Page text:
Missouri Food Stamp Office

Find Missouri Food Stamp Offices and SNAP benefits. Food stamp offices provide information on foodstamps and SNAP program (Supplemental Nutrition Assistance Program) elibility (application, guidelines and income requirements), EBT/SNAP balance lookups, card numbers and mybenefits.


Food Stamp Offices by County

Adair County Andrew County Atchison County Audrain County Barry County Barton County Bates County Benton County Bollinger County Boone County Buchanan County Butler County Callaway County Camden County Cape Girardeau County Carroll County Carter County Cass County Cedar County Chariton County Christian County Clark County Clay County Clinton County Cole County Cooper County Crawford County Dallas County Daviess County DeKalb County Dent County Douglas County Dunklin County Franklin County Gasconade County Gentry County Grundy County Harrison County Henry County Hickory County Holt County Howard County Howell County Iron County Jackson County Jasper County Jefferson County Johnson County Laclede County Lafayette County Lawrence County Lewis County Lincoln County Linn County Livingston County Macon County Madison County Maries County Marion County McDonald County Mercer County Miller County Mississippi County Moniteau County Monroe County Montgomery County Morgan County New Madrid County Newton County Nodaway County Oregon County Osage County Ozark County Pemiscot County Perry County Pettis County Phelps County Pike County Platte County Polk County Pulaski County Putnam County Ralls County Randolph County Ray County Reynolds County Ripley County Saline County Schuyler County Scotland County Scott County Shannon County Shelby County St. Charles County St. Clair County St. Francois County St. Louis Ste. Genevieve County Stoddard County Stone County Sullivan County Taney County Texas County Vernon County Warren County Washington County Wayne County Webster County Worth County Wright County

What is a Food Stamp Office?

A Food Stamp Office refers to a state agency that administers the Supplemental Nutrition Assistance Program (SNAP). Commonly referred to as "Food Stamps" SNAP benefits are a form of nutrition assistance provided to income-eligible households through the U.S. Department of Agriculture (USDA). SNAP benefits are intended to reduce food insecurity and poverty by supplementing the food purchasing power of low-income households. SNAP funds are distributed to the states. The states have a measure of flexibility in how they administer the program and target the benefits.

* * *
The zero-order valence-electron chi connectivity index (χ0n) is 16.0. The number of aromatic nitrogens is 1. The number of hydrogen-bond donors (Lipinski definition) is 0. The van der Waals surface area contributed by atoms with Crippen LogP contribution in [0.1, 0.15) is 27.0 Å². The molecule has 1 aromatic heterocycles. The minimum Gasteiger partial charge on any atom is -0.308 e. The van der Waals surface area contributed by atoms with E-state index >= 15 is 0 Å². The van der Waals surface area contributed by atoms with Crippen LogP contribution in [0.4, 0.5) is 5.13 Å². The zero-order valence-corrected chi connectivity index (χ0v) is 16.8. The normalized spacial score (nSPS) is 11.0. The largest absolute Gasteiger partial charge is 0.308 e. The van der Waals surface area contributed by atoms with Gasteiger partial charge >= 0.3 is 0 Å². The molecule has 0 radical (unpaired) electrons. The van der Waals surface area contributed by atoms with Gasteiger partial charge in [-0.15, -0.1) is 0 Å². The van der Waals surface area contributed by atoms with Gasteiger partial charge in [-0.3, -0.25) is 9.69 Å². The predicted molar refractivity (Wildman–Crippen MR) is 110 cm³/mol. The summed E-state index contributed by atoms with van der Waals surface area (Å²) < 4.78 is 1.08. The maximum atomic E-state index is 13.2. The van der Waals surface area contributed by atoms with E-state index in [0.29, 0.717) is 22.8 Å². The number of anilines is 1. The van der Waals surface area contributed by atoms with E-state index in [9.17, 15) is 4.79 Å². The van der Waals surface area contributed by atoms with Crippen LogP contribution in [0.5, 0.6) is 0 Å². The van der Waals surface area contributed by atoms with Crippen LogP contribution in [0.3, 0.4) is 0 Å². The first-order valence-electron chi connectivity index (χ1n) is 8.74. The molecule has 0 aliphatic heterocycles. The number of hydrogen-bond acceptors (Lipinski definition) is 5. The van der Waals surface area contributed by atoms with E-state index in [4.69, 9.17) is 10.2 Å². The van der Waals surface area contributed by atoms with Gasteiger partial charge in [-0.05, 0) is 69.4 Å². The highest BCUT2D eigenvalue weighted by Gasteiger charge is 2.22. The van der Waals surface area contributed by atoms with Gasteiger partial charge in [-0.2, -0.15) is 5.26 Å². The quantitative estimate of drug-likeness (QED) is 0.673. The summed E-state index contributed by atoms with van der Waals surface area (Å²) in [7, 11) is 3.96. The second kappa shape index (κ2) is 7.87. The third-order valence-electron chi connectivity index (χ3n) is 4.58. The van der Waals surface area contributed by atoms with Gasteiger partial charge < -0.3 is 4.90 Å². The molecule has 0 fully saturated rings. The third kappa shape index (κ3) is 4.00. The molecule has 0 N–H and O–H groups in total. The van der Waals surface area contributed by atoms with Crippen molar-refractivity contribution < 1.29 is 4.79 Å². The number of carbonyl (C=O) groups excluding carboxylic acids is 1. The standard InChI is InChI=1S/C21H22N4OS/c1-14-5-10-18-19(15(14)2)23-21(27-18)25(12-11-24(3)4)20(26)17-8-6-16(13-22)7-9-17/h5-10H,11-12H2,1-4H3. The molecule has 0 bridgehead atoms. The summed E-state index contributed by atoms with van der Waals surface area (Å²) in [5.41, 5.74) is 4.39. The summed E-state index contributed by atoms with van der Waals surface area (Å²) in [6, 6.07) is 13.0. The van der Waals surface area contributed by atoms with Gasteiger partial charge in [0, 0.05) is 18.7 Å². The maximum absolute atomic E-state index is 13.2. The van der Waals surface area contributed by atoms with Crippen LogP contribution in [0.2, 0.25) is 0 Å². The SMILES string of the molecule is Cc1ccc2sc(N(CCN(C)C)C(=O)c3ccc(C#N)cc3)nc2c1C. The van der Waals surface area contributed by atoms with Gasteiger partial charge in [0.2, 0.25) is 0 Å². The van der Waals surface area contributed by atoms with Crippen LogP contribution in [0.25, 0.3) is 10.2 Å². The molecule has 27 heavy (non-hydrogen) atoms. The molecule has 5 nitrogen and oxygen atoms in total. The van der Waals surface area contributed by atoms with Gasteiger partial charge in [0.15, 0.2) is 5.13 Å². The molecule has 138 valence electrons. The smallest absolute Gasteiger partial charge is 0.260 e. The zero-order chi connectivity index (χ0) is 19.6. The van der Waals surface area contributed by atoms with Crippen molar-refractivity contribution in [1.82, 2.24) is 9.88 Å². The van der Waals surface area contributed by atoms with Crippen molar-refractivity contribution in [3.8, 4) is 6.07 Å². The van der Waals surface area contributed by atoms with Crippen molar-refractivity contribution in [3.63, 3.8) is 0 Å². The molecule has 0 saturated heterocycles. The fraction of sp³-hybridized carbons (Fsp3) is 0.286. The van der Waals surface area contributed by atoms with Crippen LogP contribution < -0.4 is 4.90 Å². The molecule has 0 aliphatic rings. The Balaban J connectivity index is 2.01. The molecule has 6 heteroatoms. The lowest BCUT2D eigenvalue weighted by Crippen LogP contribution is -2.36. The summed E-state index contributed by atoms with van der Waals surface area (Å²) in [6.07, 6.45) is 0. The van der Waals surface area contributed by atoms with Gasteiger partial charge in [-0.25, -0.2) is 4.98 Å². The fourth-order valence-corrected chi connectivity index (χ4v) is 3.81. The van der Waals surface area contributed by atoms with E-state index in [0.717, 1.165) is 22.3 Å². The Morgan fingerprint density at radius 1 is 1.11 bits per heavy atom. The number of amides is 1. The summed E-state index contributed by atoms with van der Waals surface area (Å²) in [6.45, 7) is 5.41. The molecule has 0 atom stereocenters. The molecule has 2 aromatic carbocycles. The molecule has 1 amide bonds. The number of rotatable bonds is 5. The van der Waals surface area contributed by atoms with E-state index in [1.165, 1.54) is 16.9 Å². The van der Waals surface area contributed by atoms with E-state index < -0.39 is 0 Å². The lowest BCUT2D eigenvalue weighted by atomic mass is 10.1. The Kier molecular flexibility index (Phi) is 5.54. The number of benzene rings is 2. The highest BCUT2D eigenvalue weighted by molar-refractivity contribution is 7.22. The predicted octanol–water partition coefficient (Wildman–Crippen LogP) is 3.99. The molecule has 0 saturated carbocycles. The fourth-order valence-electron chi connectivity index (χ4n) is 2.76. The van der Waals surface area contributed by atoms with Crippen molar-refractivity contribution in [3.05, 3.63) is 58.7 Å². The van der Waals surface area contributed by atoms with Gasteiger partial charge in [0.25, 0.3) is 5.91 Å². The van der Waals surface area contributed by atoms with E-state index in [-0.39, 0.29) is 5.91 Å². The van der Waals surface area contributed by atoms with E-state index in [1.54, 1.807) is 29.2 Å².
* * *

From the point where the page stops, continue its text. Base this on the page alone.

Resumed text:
Eligibility for SNAP benefits is largely based on a household's income and assets. Income and asset limits vary based on household size, and are typically less restrictive for households with elderly or disabled members. SNAP requires able-bodied adults without dependents to work or participate in qualified training or education programs in order to receive benefits. Children, seniors, and the disabled are exempt from the work requirement. A person must be a citizen, or lawfully documented non-citizen, to qualify for SNAP benefits. Households that receive cash benefits from another means-tested program, such as Supplemental Social Security Income, Temporary Assistance to Needy Families (TANF), or General Assistance, automatically qualify for SNAP.

Participating households receive a monthly benefit that may be used to purchase household food items or plants and seeds to grow food. The benefit is provided on an electronic debit card that can be used at supermarkets, grocery stores, convenience stores, farmers markets, and other places selling eligible items. In some states, the same card is used for other cash assistance programs.

In most states, the Department of Social Services, Department of Human Services, or similar agency administers SNAP. Some states delegate much of the program administration to the counties. The agency administering SNAP is responsible for accepting and processing applications from households, determining eligibility, and distributing the benefits. Applications are accepted at agency field offices, though almost every state also offers the option of applying online. The agencies that administer SNAP typically administer other federal assistance programs, such as TANF and Medicaid, as well as state assistance programs. As a result, these agencies are often able to offer integrated case management services and have developed shared information technology and eligibility systems.